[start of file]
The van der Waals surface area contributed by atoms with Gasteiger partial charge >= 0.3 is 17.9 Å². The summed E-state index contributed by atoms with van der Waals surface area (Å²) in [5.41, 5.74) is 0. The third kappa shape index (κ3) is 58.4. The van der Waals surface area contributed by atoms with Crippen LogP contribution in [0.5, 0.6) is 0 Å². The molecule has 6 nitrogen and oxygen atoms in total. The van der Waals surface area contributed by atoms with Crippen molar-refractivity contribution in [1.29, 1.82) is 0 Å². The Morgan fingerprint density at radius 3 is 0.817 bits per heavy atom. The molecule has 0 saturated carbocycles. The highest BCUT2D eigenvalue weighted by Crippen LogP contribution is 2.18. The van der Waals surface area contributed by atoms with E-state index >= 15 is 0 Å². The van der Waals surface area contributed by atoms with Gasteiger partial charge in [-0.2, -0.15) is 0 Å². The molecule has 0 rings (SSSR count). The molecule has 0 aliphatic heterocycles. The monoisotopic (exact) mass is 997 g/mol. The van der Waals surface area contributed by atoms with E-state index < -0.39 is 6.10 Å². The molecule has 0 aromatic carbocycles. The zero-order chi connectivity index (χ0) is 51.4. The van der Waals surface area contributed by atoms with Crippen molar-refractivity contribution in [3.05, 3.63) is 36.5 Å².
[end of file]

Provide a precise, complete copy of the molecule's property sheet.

The van der Waals surface area contributed by atoms with Gasteiger partial charge >= 0.3 is 17.9 Å². The summed E-state index contributed by atoms with van der Waals surface area (Å²) in [5.41, 5.74) is 0. The third kappa shape index (κ3) is 58.4. The van der Waals surface area contributed by atoms with Crippen LogP contribution in [0.5, 0.6) is 0 Å². The molecule has 6 nitrogen and oxygen atoms in total. The van der Waals surface area contributed by atoms with Crippen molar-refractivity contribution in [1.29, 1.82) is 0 Å². The Morgan fingerprint density at radius 3 is 0.817 bits per heavy atom. The molecule has 0 saturated carbocycles. The highest BCUT2D eigenvalue weighted by Crippen LogP contribution is 2.18. The van der Waals surface area contributed by atoms with E-state index >= 15 is 0 Å². The van der Waals surface area contributed by atoms with Gasteiger partial charge in [-0.2, -0.15) is 0 Å². The molecule has 0 rings (SSSR count). The molecule has 0 aliphatic heterocycles. The monoisotopic (exact) mass is 997 g/mol. The van der Waals surface area contributed by atoms with E-state index < -0.39 is 6.10 Å². The molecule has 0 aromatic carbocycles. The zero-order chi connectivity index (χ0) is 51.4. The van der Waals surface area contributed by atoms with Crippen molar-refractivity contribution in [3.05, 3.63) is 36.5 Å².